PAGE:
The female flower is only fertile for a few hours on the first day it opens so try to do your pollination early in the day. You may want to protect your female flowers from heavy rain by covering them with a plastic cup, ensuring your best chance for pollination.
Vine positioning is required for your main and secondary vines. Positioning the vines will provide a proper use of your growing area and reduce stem stress. Make sure the vine is perpendicular to the fruit. As the pumpkin grows the shoulders will extend forward, touching the vine and eventually stressing the vine and the stem.
Positioning the vines early so that the pumpkins grow away from them can eliminate this. If fruit sets on the left side of the vine , you can train the vine to the right and vice versa giving the shoulders more room. Make a U shape and give it some slack.
When the pumpkin is the size of a basketball you can slowly move the pumpkin perpendicular to the vine. The should be done in many small steps over the course of a week to avoid snapping the stem. Stem stress is very common in pumpkins over 200 pounds
Select a single fruit
This will optimize you chances of a big pumpkin and daily measurements will help you decide which fruit to keep. You may have several fruits on your vine with successful pollination and you will need to make a decision on which to select for your final pumpkin. Some people leave one fruit and some people leave two. Any more than two will limit your final size significantly.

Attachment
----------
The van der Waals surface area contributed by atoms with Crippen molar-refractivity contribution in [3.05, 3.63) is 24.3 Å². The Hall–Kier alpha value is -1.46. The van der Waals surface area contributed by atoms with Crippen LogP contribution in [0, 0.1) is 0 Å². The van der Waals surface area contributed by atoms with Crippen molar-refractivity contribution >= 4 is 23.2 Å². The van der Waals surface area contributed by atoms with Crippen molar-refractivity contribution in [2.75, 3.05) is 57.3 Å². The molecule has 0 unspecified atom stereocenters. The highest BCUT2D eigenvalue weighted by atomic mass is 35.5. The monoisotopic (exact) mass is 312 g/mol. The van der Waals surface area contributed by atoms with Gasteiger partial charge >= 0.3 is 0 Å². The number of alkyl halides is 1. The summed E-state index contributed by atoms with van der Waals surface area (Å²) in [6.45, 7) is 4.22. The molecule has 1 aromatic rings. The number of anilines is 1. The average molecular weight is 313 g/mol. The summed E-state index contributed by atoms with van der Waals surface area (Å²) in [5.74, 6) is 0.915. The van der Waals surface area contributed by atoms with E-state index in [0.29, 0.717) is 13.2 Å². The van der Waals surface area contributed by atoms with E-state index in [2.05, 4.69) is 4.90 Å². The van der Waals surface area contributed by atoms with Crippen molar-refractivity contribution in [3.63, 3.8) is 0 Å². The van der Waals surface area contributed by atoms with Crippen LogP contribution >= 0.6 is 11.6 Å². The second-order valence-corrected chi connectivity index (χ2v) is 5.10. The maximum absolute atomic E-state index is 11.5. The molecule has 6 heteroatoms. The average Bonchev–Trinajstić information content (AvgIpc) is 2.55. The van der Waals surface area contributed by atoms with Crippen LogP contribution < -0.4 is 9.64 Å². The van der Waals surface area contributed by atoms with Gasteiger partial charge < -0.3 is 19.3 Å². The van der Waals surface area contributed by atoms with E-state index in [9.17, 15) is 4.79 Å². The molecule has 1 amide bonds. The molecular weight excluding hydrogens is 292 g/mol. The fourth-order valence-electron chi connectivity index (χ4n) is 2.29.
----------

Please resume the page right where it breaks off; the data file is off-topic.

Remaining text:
Shade protection should be provided to prevent cracks during the heat of summer. Build a frame around your pumpkin without stepping on any vines. You can use a blue tarp to shade the fruit .
Should you use milk to grow your pumpkin?
In short- no. There is some information online that recommends using milk to fertilize your pumpkin but in reality the fertilizers that I mentioned previously will work well enough. Using milk may attract insects, disease or cause the plant to rot.
Harvesting Your Pumpkin
When your pumpkin is big enough and you are ready to harvest it, cut it off of the stem. Now you are free to carve it or enter it in contests. Keep in mind if you are trying to move a 1000 lb pumpkin you may need a forklift or heavy machinery to move it.
After the season is over, keep the seeds for next year and share them with friends. You can eat the seeds but apparently they are really bitter.
Have you grown a giant pumpkin before? Let me know your tips in the comments and I will update this post as the season goes!